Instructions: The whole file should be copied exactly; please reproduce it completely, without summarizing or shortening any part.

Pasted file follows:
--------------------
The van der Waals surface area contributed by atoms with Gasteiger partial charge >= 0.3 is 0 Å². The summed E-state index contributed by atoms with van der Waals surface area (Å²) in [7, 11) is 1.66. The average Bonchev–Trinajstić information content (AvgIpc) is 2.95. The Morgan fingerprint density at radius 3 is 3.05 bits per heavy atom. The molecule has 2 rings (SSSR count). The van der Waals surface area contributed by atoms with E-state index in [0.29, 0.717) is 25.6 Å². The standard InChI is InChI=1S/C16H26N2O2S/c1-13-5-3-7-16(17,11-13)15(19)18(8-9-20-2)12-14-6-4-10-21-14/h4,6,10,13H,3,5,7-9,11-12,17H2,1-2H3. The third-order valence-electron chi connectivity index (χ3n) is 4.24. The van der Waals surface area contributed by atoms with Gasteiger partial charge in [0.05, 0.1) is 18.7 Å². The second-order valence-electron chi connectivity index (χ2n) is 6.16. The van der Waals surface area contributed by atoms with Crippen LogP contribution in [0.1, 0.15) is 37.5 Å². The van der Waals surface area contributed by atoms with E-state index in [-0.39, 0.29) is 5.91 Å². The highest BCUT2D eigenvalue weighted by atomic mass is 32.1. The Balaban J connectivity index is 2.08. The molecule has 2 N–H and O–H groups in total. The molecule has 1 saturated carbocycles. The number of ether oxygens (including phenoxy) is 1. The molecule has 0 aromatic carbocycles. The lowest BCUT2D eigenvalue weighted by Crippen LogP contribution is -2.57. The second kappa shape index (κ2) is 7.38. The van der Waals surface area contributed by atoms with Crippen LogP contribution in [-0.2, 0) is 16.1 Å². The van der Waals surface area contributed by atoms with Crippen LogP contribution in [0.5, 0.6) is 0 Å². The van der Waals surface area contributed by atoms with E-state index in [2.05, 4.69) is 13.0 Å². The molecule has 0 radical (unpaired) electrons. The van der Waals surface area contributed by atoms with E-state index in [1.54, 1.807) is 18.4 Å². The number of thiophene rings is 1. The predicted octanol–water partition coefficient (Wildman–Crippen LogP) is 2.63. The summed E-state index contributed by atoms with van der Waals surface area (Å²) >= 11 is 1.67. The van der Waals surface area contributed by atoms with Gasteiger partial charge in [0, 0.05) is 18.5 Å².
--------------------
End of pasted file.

The van der Waals surface area contributed by atoms with Gasteiger partial charge >= 0.3 is 0 Å². The summed E-state index contributed by atoms with van der Waals surface area (Å²) in [7, 11) is 1.66. The average Bonchev–Trinajstić information content (AvgIpc) is 2.95. The Morgan fingerprint density at radius 3 is 3.05 bits per heavy atom. The molecule has 2 rings (SSSR count). The van der Waals surface area contributed by atoms with E-state index in [0.29, 0.717) is 25.6 Å². The standard InChI is InChI=1S/C16H26N2O2S/c1-13-5-3-7-16(17,11-13)15(19)18(8-9-20-2)12-14-6-4-10-21-14/h4,6,10,13H,3,5,7-9,11-12,17H2,1-2H3. The third-order valence-electron chi connectivity index (χ3n) is 4.24. The van der Waals surface area contributed by atoms with Gasteiger partial charge in [0.05, 0.1) is 18.7 Å². The second-order valence-electron chi connectivity index (χ2n) is 6.16. The van der Waals surface area contributed by atoms with Crippen LogP contribution in [0.1, 0.15) is 37.5 Å². The van der Waals surface area contributed by atoms with E-state index in [-0.39, 0.29) is 5.91 Å². The highest BCUT2D eigenvalue weighted by atomic mass is 32.1. The Balaban J connectivity index is 2.08. The molecule has 2 N–H and O–H groups in total. The molecule has 1 saturated carbocycles. The number of ether oxygens (including phenoxy) is 1. The molecule has 0 aromatic carbocycles. The lowest BCUT2D eigenvalue weighted by Crippen LogP contribution is -2.57. The second kappa shape index (κ2) is 7.38. The van der Waals surface area contributed by atoms with Crippen LogP contribution in [-0.2, 0) is 16.1 Å². The van der Waals surface area contributed by atoms with Crippen LogP contribution in [0.5, 0.6) is 0 Å². The van der Waals surface area contributed by atoms with E-state index in [2.05, 4.69) is 13.0 Å². The molecule has 0 radical (unpaired) electrons. The van der Waals surface area contributed by atoms with E-state index in [1.54, 1.807) is 18.4 Å². The number of thiophene rings is 1. The predicted octanol–water partition coefficient (Wildman–Crippen LogP) is 2.63. The summed E-state index contributed by atoms with van der Waals surface area (Å²) >= 11 is 1.67. The van der Waals surface area contributed by atoms with Gasteiger partial charge in [0, 0.05) is 18.5 Å².